Will my doctor help me on my disability case in Texas?
If you have a good doctor (one who is actually familiar with you, and has an established history of treating you)...then you might get help from your doctor on your Texas Social Security Disability or SSI case.
What do I mean by help? This falls into two areas primarily. The first is obvious and this means providing your medical records (to you, the disability examiner or judge, or your attorney or non attorney representative) in a timely fashion. Unfortunately, many doctors and hospitals do not provide records in a timely manner, though they often do a better job of this when they receive numerous phone calls from an attorney's office "inquiring on the status of a record request". By and large, though, getting records from a doctor's office is not a significant roadblock in most cases.
What can be difficult, though, is getting a doctor to provide a detailed statement that is actually useful in substantiating your disability case. If you're wondering, "won't my medical records be enough?", the answer is very often no. Medical records list recorded observations and diagnoses. But doctors are generally remiss when it comes to indicating a patient's functional limitations. Yet this is EXACTLY what the Social Security Disability and SSI programs are looking for.
The concept of residual functional capacity is this: what an applicant for disability is still capable of doing despite the effects of their illness. This is what a disability examiner or disability judge needs to know to make a decision on a case. And, for this reason, it is very helpful when a doctor provides a detailed statement that actually describes the limitations of a patient/claimant. Unfortunately, doctors records very often don't address residual functional capacity in a specific way.
Even worse, many doctors are not inclined to assist patients who needs assistance when a disability claim is being filed.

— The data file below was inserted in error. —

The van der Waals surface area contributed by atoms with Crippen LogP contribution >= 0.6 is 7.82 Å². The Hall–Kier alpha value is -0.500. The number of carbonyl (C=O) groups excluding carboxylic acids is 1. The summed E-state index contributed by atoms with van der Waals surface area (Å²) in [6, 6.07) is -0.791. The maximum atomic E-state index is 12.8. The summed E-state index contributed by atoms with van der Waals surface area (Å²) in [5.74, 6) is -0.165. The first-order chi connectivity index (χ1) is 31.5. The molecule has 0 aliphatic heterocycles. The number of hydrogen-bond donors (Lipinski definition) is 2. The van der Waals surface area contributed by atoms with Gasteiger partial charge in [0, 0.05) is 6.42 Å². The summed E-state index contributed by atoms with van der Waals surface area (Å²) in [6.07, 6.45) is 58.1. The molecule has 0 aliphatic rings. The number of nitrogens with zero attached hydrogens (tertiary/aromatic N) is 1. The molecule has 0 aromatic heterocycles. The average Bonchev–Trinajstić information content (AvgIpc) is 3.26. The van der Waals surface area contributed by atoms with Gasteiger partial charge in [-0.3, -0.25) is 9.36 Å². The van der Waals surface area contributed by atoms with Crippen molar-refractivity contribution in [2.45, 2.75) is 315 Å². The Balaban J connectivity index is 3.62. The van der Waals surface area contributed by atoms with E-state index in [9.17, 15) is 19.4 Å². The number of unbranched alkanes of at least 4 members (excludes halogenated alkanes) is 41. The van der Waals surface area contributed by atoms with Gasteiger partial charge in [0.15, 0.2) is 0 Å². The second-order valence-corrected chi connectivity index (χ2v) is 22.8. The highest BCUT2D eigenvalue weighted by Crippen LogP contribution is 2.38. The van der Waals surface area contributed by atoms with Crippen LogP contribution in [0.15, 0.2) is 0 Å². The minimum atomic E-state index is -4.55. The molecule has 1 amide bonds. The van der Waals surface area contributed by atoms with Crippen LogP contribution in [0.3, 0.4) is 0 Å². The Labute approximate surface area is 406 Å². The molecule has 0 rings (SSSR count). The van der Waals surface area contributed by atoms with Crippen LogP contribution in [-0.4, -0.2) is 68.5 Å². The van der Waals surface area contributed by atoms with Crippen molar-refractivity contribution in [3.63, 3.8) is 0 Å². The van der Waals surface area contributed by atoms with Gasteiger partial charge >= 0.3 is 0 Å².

Here's a statement from a doctor, as told to me by a friend who is, herself, filing for disability. The statement is from a rheumatologist who diagnosed her with fibromyalgia. However, when she mentioned she was applying for disability, his only response was:
"I don't want to have anything to do with that"
Obviously, this is not the kind of doctor that a sick or injured person wants to have anything to do with either.
What kind of doctor is this? The kind of doctor who does not want to be bothered by having to take 15 minutes to pull your medical file and then either A. fill out a statement supplied by a disability attorney (usually a brief check-off sheet) or B. writeup a brief statement indicating your limitations and restrictions.
Sadly, there are a lot of these doctors out there. And for this reason, before you necessarily apply for disability, it may not be a bad idea to speak with your doctor to gauge whether or not he'll be helpful or indifferent to your case. Because that may be the time to consider finding a new doctor.
About the Author: Tim Moore is a former Social Security Disability Examiner in North Carolina, has been interviewed by the NY Times and the LA Times on the disability system, and is an Accredited Disability Representative (ADR) in North Carolina. For assistance on a disability application or Appeal in NC, click here.
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